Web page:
So goes the story of the acquisition of the cabinet as part of Rich’s collection for his place. He had it as his place in Powell, Ohio on the northern part of Columbus. Perhaps the most expensive zip code in the whole city. Rich had a little home right across from a bar and railroad tracks with trains going through all the time. It was only a block from the historic downtown of Powell. A bad location and at the same time a great location.
It was Rich’s first foray out of apartments and renting homes. It was a great place in many ways with a nice little outdoor patio. Rich had all his objects through the home. His collection continued to grow. He had a fulltime job but on vacation days he was able to attend various estate sales and auctions.
But the noise of the place and people constantly walking to and from the bar across the street, the train rumbling by on somewhat of a regular basis … all this started driving Rich crazy. The same person who rented the current place to Rich was renovating a little place in the country really on the far Northwest side of Columbus. It was on a few acres of land in the country. Near the one stop-light place called Rathbone far up the Olentangy River, almost to the town of Delaware.
It wasn’t my first time out to Rich’s new place. I think my second. I told Rich I would take a few shots with my drone above his place.
The Saturday in Columbus was a clear, beautiful, and relatively cool day in the mid-70s after a few days in the 90s. Without the hint of a cloud.
More than anything else, I thought my aerial shots could be in honor of a good friend who had achieved something that few achieve today. That is, a particular space in the world. A space outside of a city but close to a city at the same time. Such a space my friend Rich had finally found. A museum of the 50s and 60s where Micky Spillane paperbacks are on the coffee tables and Julie London albums ready to blare outward from one of the greatest collections of old, famous speakers I have ever heard. Where that little record cabinet sits, close to the center of the stereo set-up in the center of the room. The little piece of furniture I fought such a brutal battle with the Golden sisters to get.
* * *
I’ve posted early photos and an article about inside my friend Rich’s various places. On this site.
But in this trip up to Rich’s place today, I wanted to show photos outside of Rich’s place. For the new home he rented just above Rathbone, on the little road north along the river. The major thing it seemed to me was that Rich finally had the space that he needed for so many years. So many have all the things in life. But little space to enjoy it.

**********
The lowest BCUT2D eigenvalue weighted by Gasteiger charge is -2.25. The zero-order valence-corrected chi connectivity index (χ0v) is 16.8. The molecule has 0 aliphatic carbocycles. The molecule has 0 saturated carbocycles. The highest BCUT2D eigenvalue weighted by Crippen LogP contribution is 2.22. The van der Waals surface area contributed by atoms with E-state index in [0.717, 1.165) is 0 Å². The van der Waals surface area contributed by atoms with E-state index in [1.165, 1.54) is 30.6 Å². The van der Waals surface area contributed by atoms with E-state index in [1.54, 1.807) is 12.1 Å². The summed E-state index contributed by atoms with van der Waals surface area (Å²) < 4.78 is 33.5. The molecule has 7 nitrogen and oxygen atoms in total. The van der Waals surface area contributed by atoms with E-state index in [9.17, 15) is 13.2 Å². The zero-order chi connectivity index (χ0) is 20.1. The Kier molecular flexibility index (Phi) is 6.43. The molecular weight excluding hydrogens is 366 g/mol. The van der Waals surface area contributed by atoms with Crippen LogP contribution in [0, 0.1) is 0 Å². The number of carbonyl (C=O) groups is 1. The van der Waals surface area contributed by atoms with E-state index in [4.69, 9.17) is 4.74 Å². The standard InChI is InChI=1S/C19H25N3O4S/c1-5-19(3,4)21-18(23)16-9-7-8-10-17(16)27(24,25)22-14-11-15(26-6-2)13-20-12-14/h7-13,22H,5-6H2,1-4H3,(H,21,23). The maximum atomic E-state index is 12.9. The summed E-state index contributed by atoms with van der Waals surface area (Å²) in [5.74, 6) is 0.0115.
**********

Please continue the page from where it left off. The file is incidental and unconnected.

Rich finally has that space he had never had all his life. It was good to have this space in life when, so few their own spaces in life. But this was one of the benefits still of that great state of Ohio. He could be in the country and yet just above Dublin and in the city in just fifteen minutes. In the photo above, looking south towards downtown Columbus, 15 miles away.
It wasn’t to be about the contents of Rich’s life. I followed his growing collection of items from the 50s to the 70s and 80s. It was quit a collection. But there was not doubt. It centered around Tiki culture and the art and music of the 50s and 60s. Julie London 33 albums were propped up against the two six foot tall speakers Rich has from the 60s. Items from the famous Kahiki restaurant in Columbus, Ohio. It was centered around all the objects from these periods of time Rich would continue to acquire. Until one was instantly transported back into the 50s by the mere act of stepping into his living room out at his new home in the country.
* * *
There is so much about the content of one’s life. It is scattered all over the places that Rich has lived in with all the items he has collected. I watched the collection grow over the years. This collection of things in his life.
Yet, what about the context of Rich’s life. Expressed many ways but certainly via aerial photos above where one lives at the present. Certainly a key aspect of one’s context today it seems to me.
What is this context? Are there many better ways than to take aerial photos over where one is living at present as one indication of the “context” of one’s life. Marshall McLuhan might have even termed this a good medium. That is, the placement of where you are living at the present via aerial photos. The context of a life rather than the content of this life. Perhaps one way of putting it.
Rather the context. And what a better image of context of one’s life than an aerial photo of one’s home from various angles like above Rich’s place. An important context, containing someone in the world.
The isolation feeling of the photos, I feel, are spectacular. But then, this might be just the photographer (or storyteller) talking. I’ll let readers and viewers decide for themselves.